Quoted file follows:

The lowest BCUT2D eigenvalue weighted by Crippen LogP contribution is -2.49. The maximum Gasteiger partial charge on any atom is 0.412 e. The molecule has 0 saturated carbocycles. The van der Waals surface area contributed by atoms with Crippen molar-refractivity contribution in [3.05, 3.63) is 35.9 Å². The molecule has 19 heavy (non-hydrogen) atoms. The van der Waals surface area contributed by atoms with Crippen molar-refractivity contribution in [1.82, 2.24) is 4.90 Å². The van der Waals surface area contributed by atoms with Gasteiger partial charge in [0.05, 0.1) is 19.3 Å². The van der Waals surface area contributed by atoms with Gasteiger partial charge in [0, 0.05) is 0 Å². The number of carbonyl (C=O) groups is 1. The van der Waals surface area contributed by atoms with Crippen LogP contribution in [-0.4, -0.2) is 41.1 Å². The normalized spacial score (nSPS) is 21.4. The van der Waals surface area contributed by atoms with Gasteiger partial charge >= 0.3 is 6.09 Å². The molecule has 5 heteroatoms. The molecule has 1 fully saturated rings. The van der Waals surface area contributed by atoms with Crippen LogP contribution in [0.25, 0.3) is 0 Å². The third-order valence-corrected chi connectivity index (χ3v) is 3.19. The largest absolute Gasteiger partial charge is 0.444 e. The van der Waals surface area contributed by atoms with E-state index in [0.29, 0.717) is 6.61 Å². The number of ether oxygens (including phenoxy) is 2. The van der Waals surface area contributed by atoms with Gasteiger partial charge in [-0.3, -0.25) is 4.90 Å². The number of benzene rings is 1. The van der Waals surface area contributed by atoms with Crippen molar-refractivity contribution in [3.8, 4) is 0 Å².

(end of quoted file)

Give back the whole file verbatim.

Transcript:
The lowest BCUT2D eigenvalue weighted by Crippen LogP contribution is -2.49. The maximum Gasteiger partial charge on any atom is 0.412 e. The molecule has 0 saturated carbocycles. The van der Waals surface area contributed by atoms with Crippen molar-refractivity contribution in [3.05, 3.63) is 35.9 Å². The molecule has 19 heavy (non-hydrogen) atoms. The van der Waals surface area contributed by atoms with Crippen molar-refractivity contribution in [1.82, 2.24) is 4.90 Å². The van der Waals surface area contributed by atoms with Gasteiger partial charge in [0.05, 0.1) is 19.3 Å². The van der Waals surface area contributed by atoms with Gasteiger partial charge in [0, 0.05) is 0 Å². The number of carbonyl (C=O) groups is 1. The van der Waals surface area contributed by atoms with Crippen LogP contribution in [-0.4, -0.2) is 41.1 Å². The normalized spacial score (nSPS) is 21.4. The van der Waals surface area contributed by atoms with Gasteiger partial charge >= 0.3 is 6.09 Å². The molecule has 5 heteroatoms. The molecule has 1 fully saturated rings. The van der Waals surface area contributed by atoms with Crippen LogP contribution in [0.25, 0.3) is 0 Å². The third-order valence-corrected chi connectivity index (χ3v) is 3.19. The largest absolute Gasteiger partial charge is 0.444 e. The van der Waals surface area contributed by atoms with E-state index in [0.29, 0.717) is 6.61 Å². The number of ether oxygens (including phenoxy) is 2. The van der Waals surface area contributed by atoms with Gasteiger partial charge in [-0.3, -0.25) is 4.90 Å². The number of benzene rings is 1. The van der Waals surface area contributed by atoms with Crippen molar-refractivity contribution in [3.8, 4) is 0 Å².